Obama Pleads for Gun Control After Comforting Orlando Victims

  • President calls massacre an ‘attack on the LGBT community’
  • Senate poised to vote June 20 on gun-control amendments

Obama Says He Hopes Congress Can Rise to Moment on Guns

President Barack Obama pleaded for Congress to consider gun-control measures that would limit access to high-powered, military-style weapons after comforting survivors and families of victims of last weekend’s Orlando massacre at a gay nightclub.

Lawmakers can limit “the amount of a damage” assailants can do, even if not every gunman can be stopped in advance, Obama said at a makeshift memorial erected in Orlando to victims of the attack at the Pulse club. Democrats held the Senate floor for nearly 15 hours into early Thursday morning, delivering speeches demanding curbs on gun purchases. Republican leaders arranged votes for June 20 on gun-related amendments to a spending bill for the Justice Department and other agencies.

“I held and hugged grieving family members and parents and they asked, ‘why does this keep happening?’ and they pleaded that we do more to stop the carnage,” Obama said. “They don’t care about the politics and neither do I, and neither does Joe, and neither should any parent. This debate needs to change.”

Obama and Vice President Joe Biden placed white flowers at the site. Biden removed his sunglasses and Obama placed an arm around the vice president as they walked away following Obama’s remarks.

LGBT Community Targeted

A Muslim-American wielding the type of rifle that many Democrats believe should be illegal for civilians to purchase killed 49 people, most of them Latino, at the gay nightclub. It was the worst mass shooting in modern U.S. history and the deadliest terror attack on American soil since Sept. 11, 2001. Obama called the incident both a “terrorist attack” and “an attack on the LGBT community.”

In a bipartisan demonstration of unity, Obama was joined aboard Air Force One by Senator Marco Rubio of Florida, a frequent Obama critic who unsuccessfully sought the Republican nomination for president this year. They were greeted upon landing by Florida’s Republican Governor Rick Scott, who is backing his party’s presumptive nominee Donald Trump.

For a QuickTake explainer on the U.S. gun debate, click here.

Obama and Biden spent about two hours meeting with survivors of the Pulse attack, families of those killed, emergency workers, and local law enforcement officials and politicians. The closed-door meetings were conducted at the Amway Center, home to the Orlando Magic basketball team.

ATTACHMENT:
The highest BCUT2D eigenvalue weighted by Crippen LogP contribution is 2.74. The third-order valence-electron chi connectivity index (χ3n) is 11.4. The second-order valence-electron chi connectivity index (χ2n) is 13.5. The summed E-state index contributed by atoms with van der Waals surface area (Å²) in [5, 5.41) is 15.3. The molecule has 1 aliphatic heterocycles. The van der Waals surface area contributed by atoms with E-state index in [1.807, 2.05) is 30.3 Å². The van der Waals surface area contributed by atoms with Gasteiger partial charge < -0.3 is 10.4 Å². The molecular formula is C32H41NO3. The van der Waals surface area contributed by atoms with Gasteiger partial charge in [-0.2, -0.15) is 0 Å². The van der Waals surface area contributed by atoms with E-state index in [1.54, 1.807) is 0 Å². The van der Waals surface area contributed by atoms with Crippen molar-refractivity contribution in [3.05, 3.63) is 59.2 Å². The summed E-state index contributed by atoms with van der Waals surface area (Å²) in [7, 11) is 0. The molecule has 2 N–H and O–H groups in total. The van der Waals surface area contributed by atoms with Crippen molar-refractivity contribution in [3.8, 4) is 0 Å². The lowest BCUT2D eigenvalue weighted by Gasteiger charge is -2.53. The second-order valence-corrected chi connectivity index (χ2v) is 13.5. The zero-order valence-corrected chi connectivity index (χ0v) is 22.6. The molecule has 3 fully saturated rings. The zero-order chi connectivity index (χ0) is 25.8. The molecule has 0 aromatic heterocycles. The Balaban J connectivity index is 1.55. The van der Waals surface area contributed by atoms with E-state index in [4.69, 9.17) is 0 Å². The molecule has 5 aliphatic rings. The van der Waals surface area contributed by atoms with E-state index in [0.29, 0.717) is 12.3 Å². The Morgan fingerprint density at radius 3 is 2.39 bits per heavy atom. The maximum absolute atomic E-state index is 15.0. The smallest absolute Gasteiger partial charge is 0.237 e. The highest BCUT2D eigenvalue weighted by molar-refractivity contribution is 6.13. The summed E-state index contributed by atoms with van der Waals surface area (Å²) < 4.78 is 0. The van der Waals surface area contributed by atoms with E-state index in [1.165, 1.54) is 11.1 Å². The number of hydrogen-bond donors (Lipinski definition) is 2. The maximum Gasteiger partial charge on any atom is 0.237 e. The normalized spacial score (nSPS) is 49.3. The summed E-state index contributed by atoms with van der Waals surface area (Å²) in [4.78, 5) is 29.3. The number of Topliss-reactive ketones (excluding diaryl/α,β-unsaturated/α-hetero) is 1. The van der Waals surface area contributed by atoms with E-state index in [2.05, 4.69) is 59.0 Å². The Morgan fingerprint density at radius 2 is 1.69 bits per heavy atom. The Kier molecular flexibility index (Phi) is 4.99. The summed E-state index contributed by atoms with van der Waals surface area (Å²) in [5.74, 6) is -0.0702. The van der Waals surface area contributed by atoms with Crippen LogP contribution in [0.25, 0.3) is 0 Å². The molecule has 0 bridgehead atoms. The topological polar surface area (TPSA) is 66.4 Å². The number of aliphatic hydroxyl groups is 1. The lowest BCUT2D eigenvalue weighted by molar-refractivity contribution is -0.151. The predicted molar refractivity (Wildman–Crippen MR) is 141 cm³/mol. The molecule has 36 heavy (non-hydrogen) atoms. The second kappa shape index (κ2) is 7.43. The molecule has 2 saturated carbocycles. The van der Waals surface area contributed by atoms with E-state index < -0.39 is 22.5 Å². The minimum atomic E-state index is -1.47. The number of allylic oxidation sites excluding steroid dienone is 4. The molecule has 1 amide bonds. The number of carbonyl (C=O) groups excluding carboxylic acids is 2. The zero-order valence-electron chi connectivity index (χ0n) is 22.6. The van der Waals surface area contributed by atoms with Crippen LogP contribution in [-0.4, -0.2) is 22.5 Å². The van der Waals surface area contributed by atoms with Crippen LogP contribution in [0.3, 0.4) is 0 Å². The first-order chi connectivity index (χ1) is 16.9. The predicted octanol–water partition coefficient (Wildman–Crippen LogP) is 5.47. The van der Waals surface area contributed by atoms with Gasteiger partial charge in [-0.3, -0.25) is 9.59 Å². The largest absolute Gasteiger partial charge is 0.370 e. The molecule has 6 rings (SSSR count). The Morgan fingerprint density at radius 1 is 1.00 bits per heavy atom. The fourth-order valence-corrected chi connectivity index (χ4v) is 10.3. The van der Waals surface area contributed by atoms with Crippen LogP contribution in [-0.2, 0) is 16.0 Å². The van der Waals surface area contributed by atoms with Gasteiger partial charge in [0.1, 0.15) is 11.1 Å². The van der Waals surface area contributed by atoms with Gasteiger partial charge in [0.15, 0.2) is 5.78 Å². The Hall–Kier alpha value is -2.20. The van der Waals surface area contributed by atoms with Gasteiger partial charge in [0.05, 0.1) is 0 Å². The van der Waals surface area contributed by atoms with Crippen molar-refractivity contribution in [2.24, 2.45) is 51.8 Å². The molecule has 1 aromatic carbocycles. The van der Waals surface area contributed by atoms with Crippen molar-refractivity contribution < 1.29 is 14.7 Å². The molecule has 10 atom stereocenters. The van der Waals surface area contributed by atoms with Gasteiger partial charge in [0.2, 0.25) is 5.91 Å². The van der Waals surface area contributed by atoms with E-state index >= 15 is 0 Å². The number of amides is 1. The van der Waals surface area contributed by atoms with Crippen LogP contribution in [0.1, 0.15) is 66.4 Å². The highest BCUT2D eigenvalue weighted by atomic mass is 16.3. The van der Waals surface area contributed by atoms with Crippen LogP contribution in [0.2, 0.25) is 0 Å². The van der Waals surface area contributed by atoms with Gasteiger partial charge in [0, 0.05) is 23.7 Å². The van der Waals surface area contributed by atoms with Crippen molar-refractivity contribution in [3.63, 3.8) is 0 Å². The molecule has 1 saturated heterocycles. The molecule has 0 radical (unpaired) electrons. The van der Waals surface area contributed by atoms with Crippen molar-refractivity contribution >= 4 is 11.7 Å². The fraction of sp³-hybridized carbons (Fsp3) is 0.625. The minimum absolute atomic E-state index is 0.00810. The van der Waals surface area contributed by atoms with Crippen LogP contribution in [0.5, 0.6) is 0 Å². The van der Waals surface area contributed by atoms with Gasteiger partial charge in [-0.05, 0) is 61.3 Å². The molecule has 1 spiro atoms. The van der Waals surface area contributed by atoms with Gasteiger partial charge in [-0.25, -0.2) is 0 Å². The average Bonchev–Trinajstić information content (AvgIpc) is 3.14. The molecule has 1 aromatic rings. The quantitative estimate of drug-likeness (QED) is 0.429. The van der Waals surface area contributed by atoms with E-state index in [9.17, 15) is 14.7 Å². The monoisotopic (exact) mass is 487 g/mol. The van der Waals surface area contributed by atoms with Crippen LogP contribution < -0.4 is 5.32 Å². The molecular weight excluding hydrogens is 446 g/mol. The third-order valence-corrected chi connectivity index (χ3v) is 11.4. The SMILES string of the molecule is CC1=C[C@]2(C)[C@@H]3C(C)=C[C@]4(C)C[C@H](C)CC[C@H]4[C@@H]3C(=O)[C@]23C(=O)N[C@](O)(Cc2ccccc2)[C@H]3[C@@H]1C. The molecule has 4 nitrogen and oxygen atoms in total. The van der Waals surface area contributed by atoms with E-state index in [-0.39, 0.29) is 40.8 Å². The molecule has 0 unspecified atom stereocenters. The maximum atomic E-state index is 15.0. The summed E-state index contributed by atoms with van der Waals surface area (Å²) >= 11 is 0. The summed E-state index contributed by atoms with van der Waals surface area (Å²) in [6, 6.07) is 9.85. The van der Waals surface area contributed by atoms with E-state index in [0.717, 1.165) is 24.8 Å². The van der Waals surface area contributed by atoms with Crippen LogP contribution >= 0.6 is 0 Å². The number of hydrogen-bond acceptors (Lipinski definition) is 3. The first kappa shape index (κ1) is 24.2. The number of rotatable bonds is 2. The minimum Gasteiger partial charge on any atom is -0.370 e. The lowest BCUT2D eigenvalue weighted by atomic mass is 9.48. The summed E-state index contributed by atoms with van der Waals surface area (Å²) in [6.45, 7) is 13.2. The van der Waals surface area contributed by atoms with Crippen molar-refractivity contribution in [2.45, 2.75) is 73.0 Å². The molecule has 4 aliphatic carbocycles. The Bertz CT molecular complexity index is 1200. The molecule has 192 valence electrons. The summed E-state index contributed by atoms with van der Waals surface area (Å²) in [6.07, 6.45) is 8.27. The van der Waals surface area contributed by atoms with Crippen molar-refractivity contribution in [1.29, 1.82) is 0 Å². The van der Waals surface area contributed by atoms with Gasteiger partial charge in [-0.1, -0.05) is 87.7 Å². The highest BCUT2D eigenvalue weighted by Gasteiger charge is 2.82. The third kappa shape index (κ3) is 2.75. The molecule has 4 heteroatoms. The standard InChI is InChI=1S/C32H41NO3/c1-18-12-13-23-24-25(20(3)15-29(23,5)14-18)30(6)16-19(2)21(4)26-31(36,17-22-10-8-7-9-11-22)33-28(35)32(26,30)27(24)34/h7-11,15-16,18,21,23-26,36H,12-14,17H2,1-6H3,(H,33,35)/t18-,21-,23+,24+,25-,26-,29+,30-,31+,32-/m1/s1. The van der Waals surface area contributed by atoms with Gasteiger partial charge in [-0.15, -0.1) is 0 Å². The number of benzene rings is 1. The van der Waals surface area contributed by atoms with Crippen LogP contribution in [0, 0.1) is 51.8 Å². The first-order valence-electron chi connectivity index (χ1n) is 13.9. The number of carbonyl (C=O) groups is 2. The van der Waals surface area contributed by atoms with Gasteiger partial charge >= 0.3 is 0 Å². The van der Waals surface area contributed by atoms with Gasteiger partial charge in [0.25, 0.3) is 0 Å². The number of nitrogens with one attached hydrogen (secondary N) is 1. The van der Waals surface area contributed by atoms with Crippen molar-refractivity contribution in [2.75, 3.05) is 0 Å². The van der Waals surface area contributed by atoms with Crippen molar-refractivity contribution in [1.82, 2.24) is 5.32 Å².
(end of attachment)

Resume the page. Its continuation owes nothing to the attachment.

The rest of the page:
U.S.-Born Gunman

Omar Mateen, 29, the gunman in the Pulse nightclub attack, was the New York-born son of Afghan immigrants. Despite having being investigated by the FBI for possible terror ties, Mateen legally bought a Glock pistol and AR-15-style rifle this month. Before his own death early Sunday at the hands of police, officials said, Mateen called 911 to declare loyalty to Islamic State and other terrorist groups.

“The victims who were killed were enjoying a fun Saturday night out,” Eric Schultz, a deputy White House press secretary, told reporters traveling with Obama. “And suddenly they were taken from us.”

The geography of the attack carries political significance. Florida is a large swing state that Obama narrowly won in 2008 and 2012, though Republicans control the governor’s office and legislature. Orlando sits on the Interstate 4 corridor across the middle of the state, an area where political advantage is shifting to Democrats as the Hispanic, black and Asian populations grow.

Constitutional Debate

The Senate votes on Monday may not yield any new policy. Democrats want to bar gun sales to people on the government’s terrorist watch list, with the burden on individuals on the list to appeal for the right to purchase a weapon. Many Republicans consider that approach unconstitutional and instead would require the government to seek a court order prohibiting a person on the list from buying a gun.

It’s unclear if either proposal has sufficient support to be added to the spending bill, which then would have to pass the Republican-controlled House.

“I truly hope senators rise to the moment and do the right thing,” Obama said. “And then I hope the House does the right thing and ends the plague of violence these weapons inflict on so many young lives.”

Grim Ritual

Obama’s visit comes in his capacity as consoler-in-chief, the latest in a grim ritual that has followed mass shootings from Tucson, Arizona, to Newtown, Connecticut, to Charleston, South Carolina. But he’s also the leader of the Democratic Party, committed to pushing for action on issues including gun control, gay rights, protections for immigrants, and acceptance of Muslim-Americans as part of the nation’s fabric.

The president angrily rebuked Trump on Tuesday for proposing a crackdown on Muslims, both foreign and domestic, in the wake of the Orlando attack. Trump also said Obama should resign if he is unwilling to label the attacker a “radical Islamist,” a term the president, in response, said would only serve to alienate and antagonize peaceful Muslims the world over.

Trump, though, surprised politicians in both parties on Wednesday when he said on Twitter that he would meet with the National Rifle Association, which has endorsed him, to discuss prohibiting gun purchases by people on the government’s terror or no-fly watch lists.

That’s a policy most congressional Republicans have fought after previous mass shootings, although some Republicans in tight re-election contests this year have indicated they’d back the prohibition. The NRA said on Wednesday that it would support a policy allowing the government to delay gun purchases by people on the terror watch list so that their intentions could be investigated.

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